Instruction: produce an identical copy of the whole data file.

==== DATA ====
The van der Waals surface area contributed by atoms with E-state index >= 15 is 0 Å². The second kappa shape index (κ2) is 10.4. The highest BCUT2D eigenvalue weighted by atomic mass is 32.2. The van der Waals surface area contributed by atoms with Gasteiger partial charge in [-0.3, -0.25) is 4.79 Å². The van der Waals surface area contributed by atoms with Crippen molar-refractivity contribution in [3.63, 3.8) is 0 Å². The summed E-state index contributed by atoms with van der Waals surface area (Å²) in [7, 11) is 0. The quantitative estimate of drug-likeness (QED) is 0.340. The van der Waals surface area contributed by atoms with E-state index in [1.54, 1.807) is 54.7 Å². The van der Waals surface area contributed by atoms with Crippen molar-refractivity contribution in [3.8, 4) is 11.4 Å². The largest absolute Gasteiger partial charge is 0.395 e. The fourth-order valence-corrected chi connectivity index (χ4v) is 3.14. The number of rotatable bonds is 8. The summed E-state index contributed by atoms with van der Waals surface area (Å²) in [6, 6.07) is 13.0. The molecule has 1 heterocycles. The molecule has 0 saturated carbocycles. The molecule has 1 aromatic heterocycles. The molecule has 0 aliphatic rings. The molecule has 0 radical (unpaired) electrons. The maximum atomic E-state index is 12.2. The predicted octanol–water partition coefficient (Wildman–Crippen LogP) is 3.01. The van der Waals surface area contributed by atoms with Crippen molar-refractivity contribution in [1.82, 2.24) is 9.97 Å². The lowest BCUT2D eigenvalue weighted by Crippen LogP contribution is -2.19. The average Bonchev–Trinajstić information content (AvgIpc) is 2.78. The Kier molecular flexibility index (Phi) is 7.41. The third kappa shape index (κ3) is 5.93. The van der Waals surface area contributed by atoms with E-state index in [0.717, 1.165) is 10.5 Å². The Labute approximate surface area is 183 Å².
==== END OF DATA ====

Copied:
The van der Waals surface area contributed by atoms with E-state index >= 15 is 0 Å². The second kappa shape index (κ2) is 10.4. The highest BCUT2D eigenvalue weighted by atomic mass is 32.2. The van der Waals surface area contributed by atoms with Gasteiger partial charge in [-0.3, -0.25) is 4.79 Å². The van der Waals surface area contributed by atoms with Crippen molar-refractivity contribution in [3.63, 3.8) is 0 Å². The summed E-state index contributed by atoms with van der Waals surface area (Å²) in [7, 11) is 0. The quantitative estimate of drug-likeness (QED) is 0.340. The van der Waals surface area contributed by atoms with E-state index in [1.54, 1.807) is 54.7 Å². The van der Waals surface area contributed by atoms with Crippen molar-refractivity contribution in [3.8, 4) is 11.4 Å². The largest absolute Gasteiger partial charge is 0.395 e. The fourth-order valence-corrected chi connectivity index (χ4v) is 3.14. The number of rotatable bonds is 8. The summed E-state index contributed by atoms with van der Waals surface area (Å²) in [6, 6.07) is 13.0. The molecule has 1 heterocycles. The molecule has 0 saturated carbocycles. The molecule has 1 aromatic heterocycles. The molecule has 0 aliphatic rings. The molecule has 0 radical (unpaired) electrons. The maximum atomic E-state index is 12.2. The predicted octanol–water partition coefficient (Wildman–Crippen LogP) is 3.01. The van der Waals surface area contributed by atoms with Crippen molar-refractivity contribution in [1.82, 2.24) is 9.97 Å². The lowest BCUT2D eigenvalue weighted by Crippen LogP contribution is -2.19. The average Bonchev–Trinajstić information content (AvgIpc) is 2.78. The Kier molecular flexibility index (Phi) is 7.41. The third kappa shape index (κ3) is 5.93. The van der Waals surface area contributed by atoms with E-state index in [0.717, 1.165) is 10.5 Å². The Labute approximate surface area is 183 Å².